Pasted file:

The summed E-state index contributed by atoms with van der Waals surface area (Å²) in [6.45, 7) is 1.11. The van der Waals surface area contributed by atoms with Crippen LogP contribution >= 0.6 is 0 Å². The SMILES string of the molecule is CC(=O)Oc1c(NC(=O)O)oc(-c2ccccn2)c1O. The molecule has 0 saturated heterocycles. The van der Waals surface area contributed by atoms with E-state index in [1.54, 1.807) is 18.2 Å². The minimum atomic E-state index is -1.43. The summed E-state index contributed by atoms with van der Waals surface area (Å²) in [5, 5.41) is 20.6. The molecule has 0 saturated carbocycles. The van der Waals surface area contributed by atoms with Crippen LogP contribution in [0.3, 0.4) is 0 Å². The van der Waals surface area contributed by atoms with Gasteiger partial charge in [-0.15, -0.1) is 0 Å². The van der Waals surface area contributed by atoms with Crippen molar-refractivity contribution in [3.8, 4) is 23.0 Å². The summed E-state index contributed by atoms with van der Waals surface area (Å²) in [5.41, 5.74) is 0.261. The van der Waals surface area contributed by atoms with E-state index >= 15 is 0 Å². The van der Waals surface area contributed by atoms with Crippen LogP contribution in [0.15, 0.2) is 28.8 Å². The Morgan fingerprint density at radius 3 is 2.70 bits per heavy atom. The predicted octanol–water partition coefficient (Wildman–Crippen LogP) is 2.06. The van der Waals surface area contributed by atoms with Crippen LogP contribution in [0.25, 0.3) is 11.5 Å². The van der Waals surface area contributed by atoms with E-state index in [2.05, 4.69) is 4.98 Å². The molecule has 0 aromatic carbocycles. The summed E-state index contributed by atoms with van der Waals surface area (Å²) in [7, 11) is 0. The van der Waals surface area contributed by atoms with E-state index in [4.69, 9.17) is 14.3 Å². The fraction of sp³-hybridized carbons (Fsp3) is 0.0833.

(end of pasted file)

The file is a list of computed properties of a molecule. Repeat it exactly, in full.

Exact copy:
The summed E-state index contributed by atoms with van der Waals surface area (Å²) in [6.45, 7) is 1.11. The van der Waals surface area contributed by atoms with Crippen LogP contribution >= 0.6 is 0 Å². The SMILES string of the molecule is CC(=O)Oc1c(NC(=O)O)oc(-c2ccccn2)c1O. The molecule has 0 saturated heterocycles. The van der Waals surface area contributed by atoms with E-state index in [1.54, 1.807) is 18.2 Å². The minimum atomic E-state index is -1.43. The summed E-state index contributed by atoms with van der Waals surface area (Å²) in [5, 5.41) is 20.6. The molecule has 0 saturated carbocycles. The van der Waals surface area contributed by atoms with Crippen LogP contribution in [0.3, 0.4) is 0 Å². The van der Waals surface area contributed by atoms with Gasteiger partial charge in [-0.15, -0.1) is 0 Å². The van der Waals surface area contributed by atoms with Crippen molar-refractivity contribution in [3.8, 4) is 23.0 Å². The summed E-state index contributed by atoms with van der Waals surface area (Å²) in [5.41, 5.74) is 0.261. The van der Waals surface area contributed by atoms with E-state index >= 15 is 0 Å². The van der Waals surface area contributed by atoms with Crippen LogP contribution in [0.15, 0.2) is 28.8 Å². The Morgan fingerprint density at radius 3 is 2.70 bits per heavy atom. The predicted octanol–water partition coefficient (Wildman–Crippen LogP) is 2.06. The van der Waals surface area contributed by atoms with Crippen LogP contribution in [0.25, 0.3) is 11.5 Å². The van der Waals surface area contributed by atoms with E-state index in [2.05, 4.69) is 4.98 Å². The molecule has 0 aromatic carbocycles. The summed E-state index contributed by atoms with van der Waals surface area (Å²) in [7, 11) is 0. The van der Waals surface area contributed by atoms with E-state index in [4.69, 9.17) is 14.3 Å². The fraction of sp³-hybridized carbons (Fsp3) is 0.0833.